BLADES OF GLORY — How microblading changed my show-going experience.
Let me set the scene: It was late August, in the thick of one of the hottest summers Vancouver had ever seen. Packed inside the small Rickshaw Theatre was a crowd of ravenous metal fans who had gathered to watch Belphegor play. The air in the venue was heavy, and not just because of the music. Belphegor brought the house down that night, and hundreds of sweaty metalheads emerged from the venue completely drenched, their clothes clinging to their bodies. I had been taking pictures all night and, despite my short hair and thinnest tank top, I was sweating buckets. I arrived at the train station after 10 minutes of walking in the midnight air with my hair a dry, salty mess and my shirt still acting as a second skin. I took out my phone to look at the time and caught my reflection. To my horror, my eyebrows had melted in the heat and humidity and had migrated to my forehead. I rode the train home that night looking like a Klingon.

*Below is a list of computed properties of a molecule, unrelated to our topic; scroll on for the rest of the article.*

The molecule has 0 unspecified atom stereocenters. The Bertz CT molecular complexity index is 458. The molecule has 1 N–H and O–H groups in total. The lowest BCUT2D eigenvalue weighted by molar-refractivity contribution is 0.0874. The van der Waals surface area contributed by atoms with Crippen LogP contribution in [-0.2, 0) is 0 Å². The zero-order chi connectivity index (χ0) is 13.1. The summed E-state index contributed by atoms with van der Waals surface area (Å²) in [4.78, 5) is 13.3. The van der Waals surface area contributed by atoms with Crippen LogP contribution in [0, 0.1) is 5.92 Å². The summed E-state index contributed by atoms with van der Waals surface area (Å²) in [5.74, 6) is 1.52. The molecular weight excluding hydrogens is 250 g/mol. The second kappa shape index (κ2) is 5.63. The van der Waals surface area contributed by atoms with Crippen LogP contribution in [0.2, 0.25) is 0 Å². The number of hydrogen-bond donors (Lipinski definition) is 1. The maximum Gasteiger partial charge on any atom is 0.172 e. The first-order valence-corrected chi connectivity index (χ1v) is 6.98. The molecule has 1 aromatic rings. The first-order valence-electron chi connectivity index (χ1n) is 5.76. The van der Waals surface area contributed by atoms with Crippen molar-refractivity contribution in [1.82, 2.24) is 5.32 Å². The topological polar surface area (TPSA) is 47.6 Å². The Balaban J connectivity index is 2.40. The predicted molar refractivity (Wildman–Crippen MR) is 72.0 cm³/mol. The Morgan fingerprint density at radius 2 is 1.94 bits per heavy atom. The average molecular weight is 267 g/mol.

I was a teenager in the early 2000s and, as any good teenager in that time, I fell victim to the torturous trend of over-plucking my eyebrows. Of course, I got wiser with age and stopped, but the carnage I had subjected my eyebrows to for years was not so easily repaired. I routinely filled my eyebrows, spending countless hours perfecting my arches and dousing my face in setting spray to ensure the longevity of my daily masterpieces, but to no avail. No product was ever a match for the rain, the heat, the snow, or any of the other weather conditions shoved in my face on a daily basis. After that fateful night, I vowed that I would never have to deal with smeared eyebrows ever again. I lied. I waited nearly a year before taking the plunge into a more permanent solution to my lack of brows, but it was worth it. I did my research and settled on microblading instead of regular tattooing to put an end to my brow woes. For the non-initiated, microblading is a semi-permanent tattooing procedure that uses a hand-held tool made of very small blades to deposit pigment and mimic hair strokes. As a soft-featured person, harsh, filled in brows never suited me and microblading offered a softer, more natural look that I was craving. I found an artist (Savanna Dillon at Studio Sashiko) who had a proven track record of taking oxford shoe laces thin eyebrows to new heights, and spent countless hours on Google and Pinterest to look at before and after pictures and really set the proper expectations for myself. When the day of my appointment finally arrived, I approached the day like any other tattoo appointment. The studio was spotless, which helped put me at ease.* The reception area was separated from the foot traffic coming into the studio and, in the back, multiple blonde women were making brow dreams come true. I joined them and got to talking to Savanna about what I wanted, what I was expecting, how I typically wear my brows, etc. Soon, she was drafting dark brows with a black pencil, taking in consideration the shape of my face, the hairs I actually had, my natural arch, etc. When she handed me the mirror, I was ready to walk out a satisfied customer. In a minute, she had done better at drawing on my brows that I did with years of practice on my own face. I was borderline insulted by her talent. She applied numbing cream on my already-better-than-ever eyebrows and let me sit for a few minutes. Because microblading is not made with a tattoo machine, there is no buzzing and no vibration in your skull. For the most part, microblading is painless, thanks to the numbing cream. On the areas where the cream didn’t take as much, the sensation is almost like a soft cat scratch. There is never any real pain, just slight discomfort that lasts a microsecond or two at a time. From the shape to the colour matching or my brows, Savanna nailed every hit on the head. When she handed me the mirror to look at my final brows, I almost cried. For the first time in many moons, my eyebrows were sculpted but natural instead of being bold and cartoonish. Before I left, Savanna walked me through the aftercare, which I was determined to follow to the letter. And I did. For two weeks, I was a slave to my eyebrows. My tender flesh was routinely washed and slathered with cream, I didn’t let a ray of sunshine touch my face, and I avoided any activity that could cause me to sweat even one drop. The zeal paid off. I knew going in that, with my oilier skin, the hair strokes weren’t going to heal as crisp hair, and I was fine with that. What I got were eyebrows that looked like they were expertly filled with powder and a precision brush, which is a soft and polished look that suits me well. It took two appointments, $600+ and countless hours of aftercare, but I ended up with exactly what I wanted. The first show I went to after my eyebrows were healed was a revelation. I could have my camera in my face the whole time without fear of smearing any product on it, I could wipe sweat from my forehead without having to go around my brows, my eyes didn’t burn anymore from product running in them, my glasses didn’t get filthy from sweating Dip Brow all over them, and crowd surfers raining down on me didn’t threaten my aesthetic integrity. Thanks to my semi-permanent tattoos, I am now able to enjoy the shows with the same abandon as any other bespectacled goblin. I had a maintenance-less cruise in the blistering Caribbean sun in February and spent my first fuss-free summer since my adolescence. For me, microblading was the perfect solution. Since my original appointment, I've had a refresher after 8 weeks and one after a year. Though my eyebrows pre-yearly refresher had faded significantly, they were still better than anything I've had since puberty. Better yet, I haven't had to look like Worf post-gym after a gig in 18 months, and that is priceless. * Studio Sashiko is well regarded as one of the best microblading studios in the world, so cleanliness was never something I was worried about, but if the parlour you choose doesn’t benefit from the same reputation, I urge you to go visit before you commit to an appointment.